A BRIEF HISTORY OF UNDERPANTS, by Christine Van Zandt, illustrated by Harry Briggs is hilarious and informative. I love the puns, idioms and playful voice. So I'm excited to learn from Christine in this mentor text talk.
Do you utilize picture books as mentor texts? If so, how?
Yes! Whenever I have a new idea I’m working on, I seek out previously published picture books to see what’s already been done. The Los Angeles Public Library is my go-to source. I’ll also buy the books I want to keep on hand to read again or use as reference sources for my nonfiction manuscripts.
Were there any particular mentor texts that inspired you in the creation of A BRIEF HISTORY OF UNDERPANTS?
I research even when writing fiction. For my ~1,500-word, 48-page nonfiction picture book, A Brief History of Underwear, the three main mentor texts were Underwear: What We Wear Under There (2,682-word, 32-page picture book, Holiday House, 2008), The Revealing Story of Underwear (2,413-word, 64-page early reader, Usborne, 2006), and How Underwear Got Under There: A Brief History (~4,000-word, 48-page middle-grade book, Dutton, 2007).
How has reading picture books helped you discover who you are as a writer?
Picture books have evolved so much—it wasn’t so long ago that we didn’t even have children’s books in all these categories such as board book, picture book, chapter book, and on up through YA. In college, I specialized in children’s literature and it was fascinating seeing how picture books have changed in regard to content, the role of art, and word count.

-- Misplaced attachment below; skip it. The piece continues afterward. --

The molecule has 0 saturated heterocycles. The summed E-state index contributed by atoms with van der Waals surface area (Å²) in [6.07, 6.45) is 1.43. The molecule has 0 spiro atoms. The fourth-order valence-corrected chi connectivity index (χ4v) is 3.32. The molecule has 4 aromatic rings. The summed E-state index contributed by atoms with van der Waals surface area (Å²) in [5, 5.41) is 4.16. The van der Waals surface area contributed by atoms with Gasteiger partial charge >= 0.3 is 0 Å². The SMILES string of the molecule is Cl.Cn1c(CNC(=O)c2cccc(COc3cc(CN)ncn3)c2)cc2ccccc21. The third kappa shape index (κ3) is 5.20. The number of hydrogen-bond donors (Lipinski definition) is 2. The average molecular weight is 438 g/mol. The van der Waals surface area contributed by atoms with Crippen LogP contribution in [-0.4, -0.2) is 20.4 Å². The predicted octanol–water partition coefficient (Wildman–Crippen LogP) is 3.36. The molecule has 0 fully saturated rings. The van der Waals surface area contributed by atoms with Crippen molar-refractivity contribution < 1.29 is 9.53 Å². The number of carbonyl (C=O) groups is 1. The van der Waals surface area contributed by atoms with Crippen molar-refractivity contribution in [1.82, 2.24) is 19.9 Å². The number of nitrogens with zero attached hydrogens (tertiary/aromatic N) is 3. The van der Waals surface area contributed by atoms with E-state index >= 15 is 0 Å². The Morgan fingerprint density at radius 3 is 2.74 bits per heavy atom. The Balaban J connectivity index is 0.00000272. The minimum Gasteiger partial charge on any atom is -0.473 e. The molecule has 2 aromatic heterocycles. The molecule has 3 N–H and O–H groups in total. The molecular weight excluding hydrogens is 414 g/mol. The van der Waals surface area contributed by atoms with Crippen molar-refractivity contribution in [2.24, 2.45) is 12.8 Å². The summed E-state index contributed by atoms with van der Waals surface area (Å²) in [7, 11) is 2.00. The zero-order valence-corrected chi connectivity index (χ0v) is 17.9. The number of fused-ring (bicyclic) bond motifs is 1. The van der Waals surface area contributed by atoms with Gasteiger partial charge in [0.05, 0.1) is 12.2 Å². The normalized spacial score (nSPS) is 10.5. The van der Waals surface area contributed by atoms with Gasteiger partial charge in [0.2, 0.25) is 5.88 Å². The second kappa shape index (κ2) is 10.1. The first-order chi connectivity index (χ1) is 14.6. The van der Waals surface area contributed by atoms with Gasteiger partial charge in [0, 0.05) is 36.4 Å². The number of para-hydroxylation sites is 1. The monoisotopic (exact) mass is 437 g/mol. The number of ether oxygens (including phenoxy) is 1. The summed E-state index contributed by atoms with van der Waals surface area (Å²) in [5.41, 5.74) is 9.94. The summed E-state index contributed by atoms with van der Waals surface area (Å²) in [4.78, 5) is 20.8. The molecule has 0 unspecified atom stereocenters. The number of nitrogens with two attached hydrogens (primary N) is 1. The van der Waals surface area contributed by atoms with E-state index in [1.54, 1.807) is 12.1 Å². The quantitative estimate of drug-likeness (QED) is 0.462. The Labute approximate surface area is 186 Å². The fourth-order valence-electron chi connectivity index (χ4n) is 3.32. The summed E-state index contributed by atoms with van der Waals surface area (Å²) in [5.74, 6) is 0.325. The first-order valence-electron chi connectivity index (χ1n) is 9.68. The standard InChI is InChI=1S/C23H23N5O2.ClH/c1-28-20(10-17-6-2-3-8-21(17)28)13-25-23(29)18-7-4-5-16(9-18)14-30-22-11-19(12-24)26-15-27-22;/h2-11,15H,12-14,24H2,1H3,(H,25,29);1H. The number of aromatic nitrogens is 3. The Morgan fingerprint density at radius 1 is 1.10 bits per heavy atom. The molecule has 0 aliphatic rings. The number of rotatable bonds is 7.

When I first began writing picture books, I kept hearing that picture book writers should read 1,000 picture books to become fluent writers. That number floored me back then, now, several thousand books later, I totally get it: we need the breadth and depth to hone our craft.
Reading widely has helped me discover which books resonate with me so I could then think about why. It also keeps me atop of the many creative formats in which stories are told. When I see something that grabs my attention, such as dual narrative, I want to try it!
What do you feel is the BEST way for picture book writers to utilize mentor texts?
I rely on Goodreads as a place to track, sort, and rate what I’ve read. Since I have many manuscripts underway at the same time, after I’ve set one aside for a while, I use Goodreads as a source to review the mentor texts for that picture book idea.
Once I have mentor texts for a project, I feel they are best utilized as a gauge of what’s been published. I consider how to make my manuscript different, approaching from a new angle or in a fresh way that hasn’t been done before.
I also track Publisher’s Weekly and Publisher’s Marketplace to find books with possibly similar stories that are making their way through the publication process.
Christine Van Zandt hasn’t found fossilized underwear, but loves digging up ideas that make great books for kids.
She’s a literary editor and lives in Los Angeles, California, with her family and a monarch butterfly sanctuary. Visit her online at christinevanzandt.com.